For those of you who have never had a business coach or gone along to a leadership development course, you will learn a lot in the columns this week about the benefits for hiring a business coach. And it's not just for business owners. If you want your team to understand your new thinking, you might want to give your senior staff some coaching too.
The recurring point made by business owners using some kind of business coaching is that it means they have someone to be accountable to. Of course your business coaches need to be accountable too.
We ask the questions you need to know, such as: Is a an advisory board better than a business coach or should you go for both? And how do you identify the best business coach for you?
Fashion designer and businesswoman, Vicki Taylor, has done both courses at the Icehouse and has her own business coach plus she and husband Mark Thomson are fortunate that their families both come from the textile or manufacturing industry so they draw on expertise close to home.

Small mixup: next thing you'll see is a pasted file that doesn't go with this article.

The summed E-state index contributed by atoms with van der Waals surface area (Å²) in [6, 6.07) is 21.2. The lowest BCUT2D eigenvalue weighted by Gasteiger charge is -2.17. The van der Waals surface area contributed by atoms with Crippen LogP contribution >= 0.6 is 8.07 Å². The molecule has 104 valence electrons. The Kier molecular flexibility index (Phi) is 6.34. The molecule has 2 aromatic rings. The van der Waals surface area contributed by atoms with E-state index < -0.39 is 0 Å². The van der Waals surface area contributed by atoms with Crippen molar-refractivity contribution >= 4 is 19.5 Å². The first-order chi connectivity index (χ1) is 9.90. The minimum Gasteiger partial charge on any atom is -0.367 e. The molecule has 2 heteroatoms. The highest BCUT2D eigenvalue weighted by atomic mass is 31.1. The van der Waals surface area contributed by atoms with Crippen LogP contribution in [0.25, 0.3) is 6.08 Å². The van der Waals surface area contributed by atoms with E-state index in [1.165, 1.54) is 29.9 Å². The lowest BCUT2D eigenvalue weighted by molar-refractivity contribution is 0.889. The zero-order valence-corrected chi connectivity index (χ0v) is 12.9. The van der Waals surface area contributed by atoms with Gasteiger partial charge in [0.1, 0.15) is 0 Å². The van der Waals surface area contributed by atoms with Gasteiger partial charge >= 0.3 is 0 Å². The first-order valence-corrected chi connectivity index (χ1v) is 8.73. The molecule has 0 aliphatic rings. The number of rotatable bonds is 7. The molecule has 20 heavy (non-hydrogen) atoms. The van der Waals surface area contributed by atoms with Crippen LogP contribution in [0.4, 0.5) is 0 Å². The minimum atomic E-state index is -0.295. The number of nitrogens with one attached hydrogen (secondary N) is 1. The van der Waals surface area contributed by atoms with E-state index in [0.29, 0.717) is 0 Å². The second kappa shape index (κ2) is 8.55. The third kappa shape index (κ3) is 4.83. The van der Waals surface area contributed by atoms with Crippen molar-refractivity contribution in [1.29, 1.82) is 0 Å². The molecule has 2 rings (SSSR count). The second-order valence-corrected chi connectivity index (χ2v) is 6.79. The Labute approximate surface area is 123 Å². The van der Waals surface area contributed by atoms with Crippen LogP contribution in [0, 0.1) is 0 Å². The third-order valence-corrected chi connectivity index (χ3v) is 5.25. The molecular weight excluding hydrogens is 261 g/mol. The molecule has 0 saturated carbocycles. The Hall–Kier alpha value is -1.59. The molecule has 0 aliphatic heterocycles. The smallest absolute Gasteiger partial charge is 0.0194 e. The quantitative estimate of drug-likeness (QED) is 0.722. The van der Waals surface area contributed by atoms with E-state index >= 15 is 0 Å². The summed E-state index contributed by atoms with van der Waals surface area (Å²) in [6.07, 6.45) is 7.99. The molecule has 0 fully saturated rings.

What's interesting is that those who really embrace having a business coach will often turn around and do some coaching themselves as in the case of chartered accountant Matt Bellingham and Windowmakers' owner Heidi Johnston. Bellingham also gives an example where coaching was almost too successful for one company.
A business coach or course is not an easy fix - you will have plenty of "homework" so be prepared for that. But it sounds worth it when you are getting too close to the business. As The Icehouse's Jo Clayton says, "We get emotionally attached to our businesses."
Next week: Hiring a new staff member is a big step for a small business. They need to be reassured that the company can afford it and that the position is absolutely necessary for its growth. Tell us what a new person has done for your business and any tips you might have on your workforce planning.